The function of the south-Levantine Late Chalcolithic and Early Bronze Age basalt vessels bearing circumferential depressions: Insights from use-wear analyses

Karolina Hruby, Marzena Cendrowska, Rivka Chasan, Iris Groman-Yaroslavski, Danny Rosenberg

Research output: Contribution to journalArticlepeer-review


One of the most characteristic aspects of the Late Chalcolithic and Early Bronze Age periods in the southern Levant is the appearance of large assemblages of basalt vessels. These vessels, frequently meticulously made, appear sometimes a considerable distance from the raw material sources and are found mainly at habitation sites. While these and their prestigious value have been widely discussed in the past, their function is still obscure. In the current paper, we address their functionality through microscopic use-wear analysis. Emphasis was placed on basalt vessels with a distinct wear pattern-circumferential depressions, which appear along the perimeter of their interior bases. The documented traces were compared to results of an experimental study we conducted to characterize the effects of abrasion, grinding, and lubrication on basalt surfaces. The results of the comparative experimental study suggest that the circumferential depression was formed from a repetitive rotational activity using a narrow-ended tool. Further, it seems that two material types acted in combination as the circling device and processed material. One was hard and abrasive, such as stone, and the other was semi-resilient, such as wood or mineral powder. Water was likely used as a lubricant in the rotational process. While the actual function of the bowls bearing the circumferential depressions is not entirely clear, the use-wear analyses suggest that they may have been devices involved in craft industries, used for processing materials unrelated to food (minerals in particular). Whatever the exact function was, it clear that this use continued from the Chalcolithic through the Early Bronze Age, providing evidence for functional continuity between these two periods.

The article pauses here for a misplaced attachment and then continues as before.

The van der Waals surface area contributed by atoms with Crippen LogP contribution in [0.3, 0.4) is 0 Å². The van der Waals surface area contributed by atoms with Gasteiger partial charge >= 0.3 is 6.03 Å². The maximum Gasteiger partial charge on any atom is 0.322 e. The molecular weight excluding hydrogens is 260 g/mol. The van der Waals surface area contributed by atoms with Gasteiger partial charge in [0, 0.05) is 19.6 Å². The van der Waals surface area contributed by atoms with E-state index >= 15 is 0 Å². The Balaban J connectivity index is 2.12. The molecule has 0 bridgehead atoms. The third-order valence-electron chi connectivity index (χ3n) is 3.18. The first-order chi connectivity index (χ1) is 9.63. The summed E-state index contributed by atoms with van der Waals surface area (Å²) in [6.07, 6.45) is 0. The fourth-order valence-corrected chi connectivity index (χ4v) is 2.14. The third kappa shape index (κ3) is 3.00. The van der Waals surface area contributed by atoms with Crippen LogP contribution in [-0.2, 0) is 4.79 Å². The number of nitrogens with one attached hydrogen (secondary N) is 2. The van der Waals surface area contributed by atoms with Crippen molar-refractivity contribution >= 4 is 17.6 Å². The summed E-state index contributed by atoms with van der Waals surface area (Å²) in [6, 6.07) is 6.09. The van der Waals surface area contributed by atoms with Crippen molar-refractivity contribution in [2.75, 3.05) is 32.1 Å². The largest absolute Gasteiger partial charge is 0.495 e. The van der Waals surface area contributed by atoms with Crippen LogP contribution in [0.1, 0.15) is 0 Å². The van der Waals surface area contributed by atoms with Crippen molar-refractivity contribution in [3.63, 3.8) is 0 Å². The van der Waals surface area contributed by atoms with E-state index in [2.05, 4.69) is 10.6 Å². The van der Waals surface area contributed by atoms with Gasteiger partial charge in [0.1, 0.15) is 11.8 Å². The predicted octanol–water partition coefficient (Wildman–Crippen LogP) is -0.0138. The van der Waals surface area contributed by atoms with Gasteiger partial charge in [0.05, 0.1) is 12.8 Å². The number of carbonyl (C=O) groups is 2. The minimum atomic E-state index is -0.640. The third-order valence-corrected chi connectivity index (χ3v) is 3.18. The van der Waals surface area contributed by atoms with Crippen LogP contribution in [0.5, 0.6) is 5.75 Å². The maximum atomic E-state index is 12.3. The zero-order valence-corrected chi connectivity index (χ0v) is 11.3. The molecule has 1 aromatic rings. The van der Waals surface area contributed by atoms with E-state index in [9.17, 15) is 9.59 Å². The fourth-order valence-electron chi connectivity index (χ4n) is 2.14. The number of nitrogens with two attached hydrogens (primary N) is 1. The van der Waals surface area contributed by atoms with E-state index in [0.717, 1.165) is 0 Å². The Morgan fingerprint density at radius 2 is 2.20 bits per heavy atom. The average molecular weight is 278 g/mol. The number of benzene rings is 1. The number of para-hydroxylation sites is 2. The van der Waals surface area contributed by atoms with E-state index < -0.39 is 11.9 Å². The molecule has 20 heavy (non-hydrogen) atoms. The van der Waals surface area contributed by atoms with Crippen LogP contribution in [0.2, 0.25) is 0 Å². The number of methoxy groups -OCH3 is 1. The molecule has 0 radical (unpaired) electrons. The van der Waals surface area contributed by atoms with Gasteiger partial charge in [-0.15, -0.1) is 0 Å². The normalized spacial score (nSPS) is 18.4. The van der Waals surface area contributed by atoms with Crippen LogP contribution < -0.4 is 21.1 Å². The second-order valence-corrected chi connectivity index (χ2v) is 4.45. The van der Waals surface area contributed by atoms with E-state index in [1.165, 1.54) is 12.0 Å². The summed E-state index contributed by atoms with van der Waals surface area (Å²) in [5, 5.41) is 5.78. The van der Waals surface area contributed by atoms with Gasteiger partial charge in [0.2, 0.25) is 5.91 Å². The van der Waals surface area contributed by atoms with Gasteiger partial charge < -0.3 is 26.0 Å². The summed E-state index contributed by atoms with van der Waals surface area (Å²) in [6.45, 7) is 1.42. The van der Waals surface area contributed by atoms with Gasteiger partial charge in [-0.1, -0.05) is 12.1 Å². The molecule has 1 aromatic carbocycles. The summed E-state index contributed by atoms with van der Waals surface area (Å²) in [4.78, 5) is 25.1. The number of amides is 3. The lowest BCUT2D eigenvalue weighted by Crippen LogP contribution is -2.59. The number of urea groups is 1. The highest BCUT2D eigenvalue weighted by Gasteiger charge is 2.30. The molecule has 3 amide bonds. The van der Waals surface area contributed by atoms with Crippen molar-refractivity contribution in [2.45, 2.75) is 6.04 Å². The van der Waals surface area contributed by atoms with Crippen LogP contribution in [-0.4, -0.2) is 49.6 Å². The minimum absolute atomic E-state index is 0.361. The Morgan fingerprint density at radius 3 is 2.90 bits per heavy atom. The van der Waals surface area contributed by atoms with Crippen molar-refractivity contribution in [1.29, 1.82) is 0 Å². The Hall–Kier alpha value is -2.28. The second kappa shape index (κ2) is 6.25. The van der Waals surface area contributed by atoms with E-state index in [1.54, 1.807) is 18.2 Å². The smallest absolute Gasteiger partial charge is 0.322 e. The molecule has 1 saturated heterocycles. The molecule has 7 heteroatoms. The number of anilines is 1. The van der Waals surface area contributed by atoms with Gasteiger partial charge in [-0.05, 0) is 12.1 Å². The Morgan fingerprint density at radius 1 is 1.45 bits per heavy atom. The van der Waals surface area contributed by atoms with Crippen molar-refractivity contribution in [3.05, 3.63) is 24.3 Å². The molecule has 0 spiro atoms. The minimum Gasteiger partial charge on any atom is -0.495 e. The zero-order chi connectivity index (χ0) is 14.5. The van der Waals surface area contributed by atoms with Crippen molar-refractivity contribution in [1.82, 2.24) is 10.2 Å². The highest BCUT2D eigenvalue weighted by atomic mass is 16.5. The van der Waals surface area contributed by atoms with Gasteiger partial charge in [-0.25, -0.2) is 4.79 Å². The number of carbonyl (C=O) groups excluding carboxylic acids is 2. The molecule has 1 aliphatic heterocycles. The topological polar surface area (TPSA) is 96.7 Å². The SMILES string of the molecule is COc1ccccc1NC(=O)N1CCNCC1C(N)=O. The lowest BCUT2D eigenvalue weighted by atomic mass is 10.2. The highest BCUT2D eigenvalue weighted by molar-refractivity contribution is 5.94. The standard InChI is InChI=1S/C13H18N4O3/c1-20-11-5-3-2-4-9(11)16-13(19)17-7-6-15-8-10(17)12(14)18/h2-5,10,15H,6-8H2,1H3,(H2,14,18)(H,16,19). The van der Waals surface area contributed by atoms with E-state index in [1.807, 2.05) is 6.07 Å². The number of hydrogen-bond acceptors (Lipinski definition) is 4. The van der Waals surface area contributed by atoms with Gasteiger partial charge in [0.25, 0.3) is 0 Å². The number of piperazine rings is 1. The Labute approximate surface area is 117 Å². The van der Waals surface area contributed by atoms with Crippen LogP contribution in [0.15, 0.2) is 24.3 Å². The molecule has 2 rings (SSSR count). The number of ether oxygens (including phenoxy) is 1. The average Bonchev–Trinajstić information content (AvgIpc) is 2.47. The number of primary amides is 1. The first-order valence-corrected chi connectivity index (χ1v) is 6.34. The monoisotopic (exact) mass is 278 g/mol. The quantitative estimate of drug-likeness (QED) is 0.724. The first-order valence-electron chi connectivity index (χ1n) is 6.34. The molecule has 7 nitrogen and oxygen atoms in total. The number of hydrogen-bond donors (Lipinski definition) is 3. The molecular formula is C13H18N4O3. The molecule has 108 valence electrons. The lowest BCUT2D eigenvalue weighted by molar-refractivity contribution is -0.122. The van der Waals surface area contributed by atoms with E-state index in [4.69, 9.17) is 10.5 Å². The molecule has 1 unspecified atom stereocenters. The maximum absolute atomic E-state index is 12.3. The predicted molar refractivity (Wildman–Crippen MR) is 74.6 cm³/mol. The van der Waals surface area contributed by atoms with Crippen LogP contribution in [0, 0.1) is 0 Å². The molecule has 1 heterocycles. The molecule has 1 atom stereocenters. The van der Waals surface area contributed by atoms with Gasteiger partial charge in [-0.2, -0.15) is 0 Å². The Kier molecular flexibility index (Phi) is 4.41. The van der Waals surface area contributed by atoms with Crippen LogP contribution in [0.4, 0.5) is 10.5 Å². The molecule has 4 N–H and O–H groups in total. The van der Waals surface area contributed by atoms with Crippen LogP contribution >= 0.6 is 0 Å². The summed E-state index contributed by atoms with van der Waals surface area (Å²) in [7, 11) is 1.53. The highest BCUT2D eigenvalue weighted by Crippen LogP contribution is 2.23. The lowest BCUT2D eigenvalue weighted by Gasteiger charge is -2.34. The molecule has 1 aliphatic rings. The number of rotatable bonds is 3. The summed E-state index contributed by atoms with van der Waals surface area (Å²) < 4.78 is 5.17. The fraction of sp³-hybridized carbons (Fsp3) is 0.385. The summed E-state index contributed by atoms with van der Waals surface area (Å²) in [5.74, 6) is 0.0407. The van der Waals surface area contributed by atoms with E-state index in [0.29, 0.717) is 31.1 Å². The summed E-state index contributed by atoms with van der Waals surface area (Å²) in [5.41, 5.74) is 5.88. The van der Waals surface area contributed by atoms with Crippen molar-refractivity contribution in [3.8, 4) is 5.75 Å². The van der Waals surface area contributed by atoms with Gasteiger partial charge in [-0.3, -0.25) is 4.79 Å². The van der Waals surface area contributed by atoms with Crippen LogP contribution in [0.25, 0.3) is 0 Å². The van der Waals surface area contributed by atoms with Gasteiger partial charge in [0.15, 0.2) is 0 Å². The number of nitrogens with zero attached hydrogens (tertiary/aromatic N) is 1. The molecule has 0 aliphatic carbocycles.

Original languageEnglish
Article numbere0252535
Pages (from-to)e0252535
JournalPLoS ONE
Issue number6
StatePublished - 4 Jun 2021

Bibliographical note

Funding Information:
The research was funded by the grants: AZ02/S/15 received from Gerda Henkel Foundation (D.R.) and the grant no. GL705/3-1 of the Deutsche Forschungsgemeinschaft (DFG) (D.R.). The funders had no role in study design, data collection and analysis, decision to publish, or preparation of the manuscript.

Publisher Copyright:
© 2021 Hruby et al. This is an open access article distributed under the terms of the Creative Commons Attribution License, which permits unrestricted use, distribution, and reproduction in any medium, provided the original author and source are credited.


  • Archaeology
  • Cultural Evolution/history
  • History, Ancient
  • Humans
  • Industrial Development/history
  • Social Evolution


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